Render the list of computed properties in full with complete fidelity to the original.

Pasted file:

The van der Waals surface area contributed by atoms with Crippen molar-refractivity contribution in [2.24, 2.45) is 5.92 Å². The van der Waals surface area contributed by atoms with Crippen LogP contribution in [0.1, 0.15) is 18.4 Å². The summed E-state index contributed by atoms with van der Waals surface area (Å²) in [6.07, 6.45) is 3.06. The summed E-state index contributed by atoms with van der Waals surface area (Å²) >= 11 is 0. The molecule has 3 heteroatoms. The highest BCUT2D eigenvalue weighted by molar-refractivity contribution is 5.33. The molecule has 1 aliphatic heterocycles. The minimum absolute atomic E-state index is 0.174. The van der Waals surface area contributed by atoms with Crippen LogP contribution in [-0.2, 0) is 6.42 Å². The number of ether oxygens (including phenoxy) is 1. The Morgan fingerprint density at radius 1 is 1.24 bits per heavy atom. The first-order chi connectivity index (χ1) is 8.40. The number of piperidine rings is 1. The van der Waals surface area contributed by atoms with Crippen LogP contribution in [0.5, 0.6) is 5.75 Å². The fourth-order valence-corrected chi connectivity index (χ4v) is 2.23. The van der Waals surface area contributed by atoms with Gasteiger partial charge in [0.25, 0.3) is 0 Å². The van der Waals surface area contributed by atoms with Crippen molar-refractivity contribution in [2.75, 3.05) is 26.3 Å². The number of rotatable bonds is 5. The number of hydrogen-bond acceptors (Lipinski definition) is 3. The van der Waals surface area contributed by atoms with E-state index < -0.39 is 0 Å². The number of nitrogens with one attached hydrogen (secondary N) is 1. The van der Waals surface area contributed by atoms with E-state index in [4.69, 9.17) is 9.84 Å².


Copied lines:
The van der Waals surface area contributed by atoms with Crippen molar-refractivity contribution in [2.24, 2.45) is 5.92 Å². The van der Waals surface area contributed by atoms with Crippen LogP contribution in [0.1, 0.15) is 18.4 Å². The summed E-state index contributed by atoms with van der Waals surface area (Å²) in [6.07, 6.45) is 3.06. The summed E-state index contributed by atoms with van der Waals surface area (Å²) >= 11 is 0. The molecule has 3 heteroatoms. The highest BCUT2D eigenvalue weighted by molar-refractivity contribution is 5.33. The molecule has 1 aliphatic heterocycles. The minimum absolute atomic E-state index is 0.174. The van der Waals surface area contributed by atoms with Crippen LogP contribution in [-0.2, 0) is 6.42 Å². The number of ether oxygens (including phenoxy) is 1. The Morgan fingerprint density at radius 1 is 1.24 bits per heavy atom. The first-order chi connectivity index (χ1) is 8.40. The number of piperidine rings is 1. The van der Waals surface area contributed by atoms with Crippen LogP contribution in [0.5, 0.6) is 5.75 Å². The fourth-order valence-corrected chi connectivity index (χ4v) is 2.23. The van der Waals surface area contributed by atoms with Gasteiger partial charge in [0.25, 0.3) is 0 Å². The van der Waals surface area contributed by atoms with Crippen molar-refractivity contribution in [2.75, 3.05) is 26.3 Å². The number of rotatable bonds is 5. The number of hydrogen-bond acceptors (Lipinski definition) is 3. The van der Waals surface area contributed by atoms with E-state index < -0.39 is 0 Å². The number of nitrogens with one attached hydrogen (secondary N) is 1. The van der Waals surface area contributed by atoms with E-state index in [4.69, 9.17) is 9.84 Å².